Lord's Day Alliance of Canada
Lord's Day Alliance of Canada (renamed People for Sunday Association of Canada in 1982), a lay organization founded in 1888 under the aegis of the PRESBYTERIAN Church and supported by the other Protestant churches to combat increasing Sabbath secularization. In the early phases of Canada's industrialization and urbanization, Sunday was usually the only day of rest: the issue was whether that day should be a holy day or a holiday. The churches faced growing competition for the loyalty of potential churchgoers: industrial concerns, such as railways, demanded Sunday labour from their employees. More important, new leisure pursuits beckoned. Technological advances, particularly electric urban transit systems, increased people's mobility, allowing them to escape the cities. Commercial recreation activities such as sporting events, ice cream parlours and theatres were equally tempting. Many Canadians seemed inclined to make Sunday a day both of religion and recreation.
The Alliance became one of the most effective lobbies of the early 20th century. It gained the crucial support of the French Canadian Catholic hierarchy and, with its promise of a legislated weekly rest day, of organized labour. In 1906, this combination of forces and the Alliance's sophisticated lobbying techniques persuaded Prime Minister Sir Wilfrid LAURIER to introduce a Lord's Day Act. Although strong opposition existed among the transportation and manufacturing concerns and among French Canadians, the Act became law in March 1907 aiming to restrict Sunday trade, labour and recreation.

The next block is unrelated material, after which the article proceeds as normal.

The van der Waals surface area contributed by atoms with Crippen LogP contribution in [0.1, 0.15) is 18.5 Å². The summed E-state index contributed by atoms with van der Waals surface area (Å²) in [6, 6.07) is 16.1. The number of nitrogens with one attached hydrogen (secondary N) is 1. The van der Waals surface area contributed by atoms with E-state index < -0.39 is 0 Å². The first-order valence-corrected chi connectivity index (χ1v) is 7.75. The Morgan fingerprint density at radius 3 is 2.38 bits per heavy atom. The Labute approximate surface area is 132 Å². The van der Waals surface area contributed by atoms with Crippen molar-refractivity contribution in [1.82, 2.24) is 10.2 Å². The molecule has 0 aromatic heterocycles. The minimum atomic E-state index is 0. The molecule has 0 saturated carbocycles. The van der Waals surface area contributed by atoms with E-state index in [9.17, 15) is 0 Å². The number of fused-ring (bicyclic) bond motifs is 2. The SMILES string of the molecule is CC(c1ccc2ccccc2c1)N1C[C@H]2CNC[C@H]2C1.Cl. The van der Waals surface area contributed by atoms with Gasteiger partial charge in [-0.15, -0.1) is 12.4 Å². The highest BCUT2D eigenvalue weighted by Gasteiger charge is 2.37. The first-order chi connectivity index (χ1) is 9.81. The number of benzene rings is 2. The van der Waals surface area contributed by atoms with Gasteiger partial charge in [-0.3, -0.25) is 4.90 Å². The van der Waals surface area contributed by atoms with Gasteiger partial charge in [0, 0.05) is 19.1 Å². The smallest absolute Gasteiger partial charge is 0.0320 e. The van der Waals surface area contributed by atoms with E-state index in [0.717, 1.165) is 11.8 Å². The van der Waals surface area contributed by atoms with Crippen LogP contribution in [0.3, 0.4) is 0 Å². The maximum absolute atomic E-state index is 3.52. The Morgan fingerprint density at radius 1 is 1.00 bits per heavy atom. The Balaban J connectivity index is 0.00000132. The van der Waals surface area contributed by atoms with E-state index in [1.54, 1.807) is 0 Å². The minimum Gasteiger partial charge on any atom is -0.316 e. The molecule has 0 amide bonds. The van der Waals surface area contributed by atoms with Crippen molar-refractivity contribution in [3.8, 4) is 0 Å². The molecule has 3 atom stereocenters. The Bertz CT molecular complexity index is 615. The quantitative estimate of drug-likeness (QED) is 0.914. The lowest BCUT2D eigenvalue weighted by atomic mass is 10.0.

The Alliance then struggled to secure enforcement: because the Act required provincial authorization for each prosecution, the Alliance battled in many arenas, with varying success. The Sunday shopping issue still provokes intense debate, uniting labour, retail merchants, churches and the People for Sunday Association in opposition. Canadians' pursuit of Sunday pleasure has doubtless defeated the association's main aim - Sunday is primarily a holiday and only partly a holy day.
See also SUNDAY SHOPPING.